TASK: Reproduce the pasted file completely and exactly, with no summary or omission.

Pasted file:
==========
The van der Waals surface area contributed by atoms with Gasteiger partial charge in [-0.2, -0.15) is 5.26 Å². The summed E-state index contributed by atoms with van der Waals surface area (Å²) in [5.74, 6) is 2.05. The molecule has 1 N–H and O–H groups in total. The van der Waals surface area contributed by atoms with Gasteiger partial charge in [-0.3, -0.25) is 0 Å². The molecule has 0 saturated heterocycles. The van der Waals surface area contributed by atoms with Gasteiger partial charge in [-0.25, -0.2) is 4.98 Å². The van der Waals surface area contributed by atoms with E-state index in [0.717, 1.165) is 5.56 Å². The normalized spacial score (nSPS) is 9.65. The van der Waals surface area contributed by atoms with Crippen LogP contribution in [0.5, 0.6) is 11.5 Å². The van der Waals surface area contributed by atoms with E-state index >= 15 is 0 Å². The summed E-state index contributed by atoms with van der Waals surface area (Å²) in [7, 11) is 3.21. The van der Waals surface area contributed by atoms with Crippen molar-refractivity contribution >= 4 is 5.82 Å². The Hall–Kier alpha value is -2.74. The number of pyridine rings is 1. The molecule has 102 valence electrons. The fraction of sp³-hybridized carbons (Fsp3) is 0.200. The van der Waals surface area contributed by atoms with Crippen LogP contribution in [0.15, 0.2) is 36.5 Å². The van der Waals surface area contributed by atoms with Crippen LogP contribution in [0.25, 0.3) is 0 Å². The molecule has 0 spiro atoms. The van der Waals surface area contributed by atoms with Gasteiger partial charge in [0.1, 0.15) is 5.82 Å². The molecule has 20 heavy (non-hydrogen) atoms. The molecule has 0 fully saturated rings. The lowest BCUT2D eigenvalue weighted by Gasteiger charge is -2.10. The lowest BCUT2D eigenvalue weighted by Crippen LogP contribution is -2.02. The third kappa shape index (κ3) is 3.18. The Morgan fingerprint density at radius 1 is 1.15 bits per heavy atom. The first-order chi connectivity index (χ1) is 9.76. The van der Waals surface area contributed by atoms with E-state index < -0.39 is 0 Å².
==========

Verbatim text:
The van der Waals surface area contributed by atoms with Gasteiger partial charge in [-0.2, -0.15) is 5.26 Å². The summed E-state index contributed by atoms with van der Waals surface area (Å²) in [5.74, 6) is 2.05. The molecule has 1 N–H and O–H groups in total. The van der Waals surface area contributed by atoms with Gasteiger partial charge in [-0.3, -0.25) is 0 Å². The molecule has 0 saturated heterocycles. The van der Waals surface area contributed by atoms with Gasteiger partial charge in [-0.25, -0.2) is 4.98 Å². The van der Waals surface area contributed by atoms with E-state index in [0.717, 1.165) is 5.56 Å². The normalized spacial score (nSPS) is 9.65. The van der Waals surface area contributed by atoms with Crippen LogP contribution in [0.5, 0.6) is 11.5 Å². The van der Waals surface area contributed by atoms with E-state index >= 15 is 0 Å². The summed E-state index contributed by atoms with van der Waals surface area (Å²) in [7, 11) is 3.21. The van der Waals surface area contributed by atoms with Crippen molar-refractivity contribution >= 4 is 5.82 Å². The Hall–Kier alpha value is -2.74. The number of pyridine rings is 1. The molecule has 102 valence electrons. The fraction of sp³-hybridized carbons (Fsp3) is 0.200. The van der Waals surface area contributed by atoms with Crippen LogP contribution in [0.15, 0.2) is 36.5 Å². The van der Waals surface area contributed by atoms with Crippen LogP contribution in [0.25, 0.3) is 0 Å². The molecule has 0 spiro atoms. The van der Waals surface area contributed by atoms with Gasteiger partial charge in [0.1, 0.15) is 5.82 Å². The molecule has 20 heavy (non-hydrogen) atoms. The molecule has 0 fully saturated rings. The lowest BCUT2D eigenvalue weighted by Gasteiger charge is -2.10. The lowest BCUT2D eigenvalue weighted by Crippen LogP contribution is -2.02. The third kappa shape index (κ3) is 3.18. The Morgan fingerprint density at radius 1 is 1.15 bits per heavy atom. The first-order chi connectivity index (χ1) is 9.76. The van der Waals surface area contributed by atoms with E-state index < -0.39 is 0 Å².